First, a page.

( 4UMF NEWS ) DJ Fined For Spinning F*ck Tha Police:
Don’t always express yourself.
While police in Westfield, Massachusetts raided an overpacked Shenanigans Pub last October, they were reportedly serenaded by N.W.A.’s “F–k Tha Police” playing through the speakers — a suspect song choice by Kashawn Harris, who goes by DJ Boogy, according to Officer Juanita Mejias’ police report via MassLive.com.
Due to the timing of the situation, with the explicit song blasting as cops cleared the bar of its 350 customers — more than double capacity — on Westfield State University’s homecoming weekend, Harris was given a summons for disorderly conduct.
Last weekend, months after the incident, a court ordered Harris, a 25-year-old Westfield State alum, to pay a $50 fine.
“I believed at that time the combination of alcohol, the excessive amount of people in the bar and the song that the DJ chose to play at that time was an intentional act by the DJ to incite the crowd which showed a reckless disregard for public safety,” Mejias wrote.
But Harris says that before police arrived, a fire marshall told the bar owner 50 patrons had to be removed from the bar for the party to continue.
“I made the announcement, I shut the music off and I let everyone know…” he told the Daily News.
Following the fire marshall visit, Harris said the song was cued and only the intro was played, once the bar was cleared out and police were there.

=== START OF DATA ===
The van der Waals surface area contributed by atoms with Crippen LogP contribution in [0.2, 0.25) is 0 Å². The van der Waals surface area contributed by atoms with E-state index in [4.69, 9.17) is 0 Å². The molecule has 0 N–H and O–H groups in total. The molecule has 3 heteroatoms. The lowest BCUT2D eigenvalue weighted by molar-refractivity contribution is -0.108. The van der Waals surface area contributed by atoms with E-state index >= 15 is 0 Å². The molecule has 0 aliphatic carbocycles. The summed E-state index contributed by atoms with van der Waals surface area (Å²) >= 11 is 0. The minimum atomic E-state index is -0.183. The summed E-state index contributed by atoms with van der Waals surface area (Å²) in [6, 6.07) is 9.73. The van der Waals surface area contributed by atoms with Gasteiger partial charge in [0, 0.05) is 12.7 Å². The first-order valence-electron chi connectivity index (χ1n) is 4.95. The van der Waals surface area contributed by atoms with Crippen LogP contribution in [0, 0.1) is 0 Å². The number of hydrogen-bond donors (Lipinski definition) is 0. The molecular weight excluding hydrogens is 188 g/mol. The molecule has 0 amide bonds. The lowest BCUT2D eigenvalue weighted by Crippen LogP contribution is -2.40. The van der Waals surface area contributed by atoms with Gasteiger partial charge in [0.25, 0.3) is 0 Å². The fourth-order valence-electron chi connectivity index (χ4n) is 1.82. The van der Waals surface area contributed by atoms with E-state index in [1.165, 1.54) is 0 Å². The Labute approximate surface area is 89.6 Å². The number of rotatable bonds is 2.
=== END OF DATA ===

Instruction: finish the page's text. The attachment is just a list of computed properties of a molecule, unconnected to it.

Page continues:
“The police then came and said everyone has to go, for no clear reason. It wasn’t like there was any fighting going on. Everyone was enjoying themselves, having a good time,” he said.
Harris shared videos on his social media accounts, from the night of the incident, that show there was no music on as patrons were leaving. Besides saying the N.W.A. song was played at the cops’ arrival, Harris also doesn’t think Meija was “honest” because the report claims that 20 people had to leave the bar, not 50.
“It’s just unfortunate that she had to make up lies like that. I don’t know why she would do that,” Harris said.
A month after the incident, in November, Harris tried to reach out to the police officer “to defuse the situation and maintain a positive relationship with the police officers in the city,” but discovered he was blocked from communicating with her on Facebook.
“I still have respect for her as an officer,” he said. “It’s just unfortunate.”